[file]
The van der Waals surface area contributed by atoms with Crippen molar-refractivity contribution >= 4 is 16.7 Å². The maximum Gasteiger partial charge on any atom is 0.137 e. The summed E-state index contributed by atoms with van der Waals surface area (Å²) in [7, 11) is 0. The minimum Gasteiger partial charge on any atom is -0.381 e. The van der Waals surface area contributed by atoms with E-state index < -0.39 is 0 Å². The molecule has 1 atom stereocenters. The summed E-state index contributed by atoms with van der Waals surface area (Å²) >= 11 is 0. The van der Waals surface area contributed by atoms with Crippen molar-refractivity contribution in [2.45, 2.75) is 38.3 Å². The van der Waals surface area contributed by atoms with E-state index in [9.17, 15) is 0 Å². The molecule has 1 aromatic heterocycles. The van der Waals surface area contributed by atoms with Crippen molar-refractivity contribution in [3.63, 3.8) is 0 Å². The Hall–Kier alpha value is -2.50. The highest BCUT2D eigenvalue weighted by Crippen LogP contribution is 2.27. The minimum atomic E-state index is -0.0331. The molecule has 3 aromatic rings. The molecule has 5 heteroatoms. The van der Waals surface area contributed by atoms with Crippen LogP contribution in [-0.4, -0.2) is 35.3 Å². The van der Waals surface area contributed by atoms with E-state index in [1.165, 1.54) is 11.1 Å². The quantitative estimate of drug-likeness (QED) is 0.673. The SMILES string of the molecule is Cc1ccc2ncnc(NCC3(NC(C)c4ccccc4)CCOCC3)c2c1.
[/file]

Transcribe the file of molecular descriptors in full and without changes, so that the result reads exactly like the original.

The van der Waals surface area contributed by atoms with Crippen molar-refractivity contribution >= 4 is 16.7 Å². The maximum Gasteiger partial charge on any atom is 0.137 e. The summed E-state index contributed by atoms with van der Waals surface area (Å²) in [7, 11) is 0. The minimum Gasteiger partial charge on any atom is -0.381 e. The van der Waals surface area contributed by atoms with E-state index < -0.39 is 0 Å². The molecule has 1 atom stereocenters. The summed E-state index contributed by atoms with van der Waals surface area (Å²) >= 11 is 0. The van der Waals surface area contributed by atoms with Crippen molar-refractivity contribution in [2.45, 2.75) is 38.3 Å². The van der Waals surface area contributed by atoms with E-state index in [9.17, 15) is 0 Å². The molecule has 1 aromatic heterocycles. The van der Waals surface area contributed by atoms with Crippen molar-refractivity contribution in [3.63, 3.8) is 0 Å². The Hall–Kier alpha value is -2.50. The highest BCUT2D eigenvalue weighted by Crippen LogP contribution is 2.27. The minimum atomic E-state index is -0.0331. The molecule has 3 aromatic rings. The molecule has 5 heteroatoms. The van der Waals surface area contributed by atoms with Crippen LogP contribution in [-0.4, -0.2) is 35.3 Å². The van der Waals surface area contributed by atoms with E-state index in [1.165, 1.54) is 11.1 Å². The quantitative estimate of drug-likeness (QED) is 0.673. The SMILES string of the molecule is Cc1ccc2ncnc(NCC3(NC(C)c4ccccc4)CCOCC3)c2c1.